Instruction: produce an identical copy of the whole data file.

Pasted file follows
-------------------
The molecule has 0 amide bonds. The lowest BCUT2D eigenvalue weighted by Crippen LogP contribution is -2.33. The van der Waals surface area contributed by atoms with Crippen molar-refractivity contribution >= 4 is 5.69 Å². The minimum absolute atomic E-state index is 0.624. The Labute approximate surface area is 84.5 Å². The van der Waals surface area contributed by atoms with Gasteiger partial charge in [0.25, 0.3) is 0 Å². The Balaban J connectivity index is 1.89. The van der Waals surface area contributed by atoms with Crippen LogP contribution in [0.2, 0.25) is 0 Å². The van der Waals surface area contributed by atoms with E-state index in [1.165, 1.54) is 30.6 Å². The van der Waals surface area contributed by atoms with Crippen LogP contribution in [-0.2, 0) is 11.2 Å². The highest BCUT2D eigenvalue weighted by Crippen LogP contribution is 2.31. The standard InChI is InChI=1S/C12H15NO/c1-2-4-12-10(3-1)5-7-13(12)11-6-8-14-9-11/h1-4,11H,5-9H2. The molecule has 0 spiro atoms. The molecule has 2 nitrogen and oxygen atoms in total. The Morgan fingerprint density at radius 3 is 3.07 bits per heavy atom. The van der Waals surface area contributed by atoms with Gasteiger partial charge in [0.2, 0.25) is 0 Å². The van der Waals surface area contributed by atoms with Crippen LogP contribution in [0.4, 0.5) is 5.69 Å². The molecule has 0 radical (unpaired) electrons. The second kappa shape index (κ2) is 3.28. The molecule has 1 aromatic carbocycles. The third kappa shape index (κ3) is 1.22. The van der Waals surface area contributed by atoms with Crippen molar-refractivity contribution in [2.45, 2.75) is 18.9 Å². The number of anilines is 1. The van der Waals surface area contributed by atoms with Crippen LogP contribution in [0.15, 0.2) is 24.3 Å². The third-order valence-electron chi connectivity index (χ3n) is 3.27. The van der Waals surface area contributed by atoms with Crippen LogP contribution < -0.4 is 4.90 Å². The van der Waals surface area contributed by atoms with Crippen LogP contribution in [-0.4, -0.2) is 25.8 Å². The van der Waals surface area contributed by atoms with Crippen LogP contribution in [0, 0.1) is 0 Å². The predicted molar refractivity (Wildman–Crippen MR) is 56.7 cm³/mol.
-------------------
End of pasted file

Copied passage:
The molecule has 0 amide bonds. The lowest BCUT2D eigenvalue weighted by Crippen LogP contribution is -2.33. The van der Waals surface area contributed by atoms with Crippen molar-refractivity contribution >= 4 is 5.69 Å². The minimum absolute atomic E-state index is 0.624. The Labute approximate surface area is 84.5 Å². The van der Waals surface area contributed by atoms with Gasteiger partial charge in [0.25, 0.3) is 0 Å². The Balaban J connectivity index is 1.89. The van der Waals surface area contributed by atoms with Crippen LogP contribution in [0.2, 0.25) is 0 Å². The van der Waals surface area contributed by atoms with E-state index in [1.165, 1.54) is 30.6 Å². The van der Waals surface area contributed by atoms with Crippen LogP contribution in [-0.2, 0) is 11.2 Å². The highest BCUT2D eigenvalue weighted by Crippen LogP contribution is 2.31. The standard InChI is InChI=1S/C12H15NO/c1-2-4-12-10(3-1)5-7-13(12)11-6-8-14-9-11/h1-4,11H,5-9H2. The molecule has 0 spiro atoms. The molecule has 2 nitrogen and oxygen atoms in total. The Morgan fingerprint density at radius 3 is 3.07 bits per heavy atom. The van der Waals surface area contributed by atoms with Gasteiger partial charge in [0.2, 0.25) is 0 Å². The van der Waals surface area contributed by atoms with Crippen LogP contribution in [0.4, 0.5) is 5.69 Å². The molecule has 0 radical (unpaired) electrons. The second kappa shape index (κ2) is 3.28. The molecule has 1 aromatic carbocycles. The third kappa shape index (κ3) is 1.22. The van der Waals surface area contributed by atoms with Crippen molar-refractivity contribution in [2.45, 2.75) is 18.9 Å². The number of anilines is 1. The van der Waals surface area contributed by atoms with Crippen LogP contribution in [0.15, 0.2) is 24.3 Å². The third-order valence-electron chi connectivity index (χ3n) is 3.27. The van der Waals surface area contributed by atoms with Crippen LogP contribution < -0.4 is 4.90 Å². The van der Waals surface area contributed by atoms with Crippen LogP contribution in [-0.4, -0.2) is 25.8 Å². The van der Waals surface area contributed by atoms with Crippen LogP contribution in [0, 0.1) is 0 Å². The predicted molar refractivity (Wildman–Crippen MR) is 56.7 cm³/mol.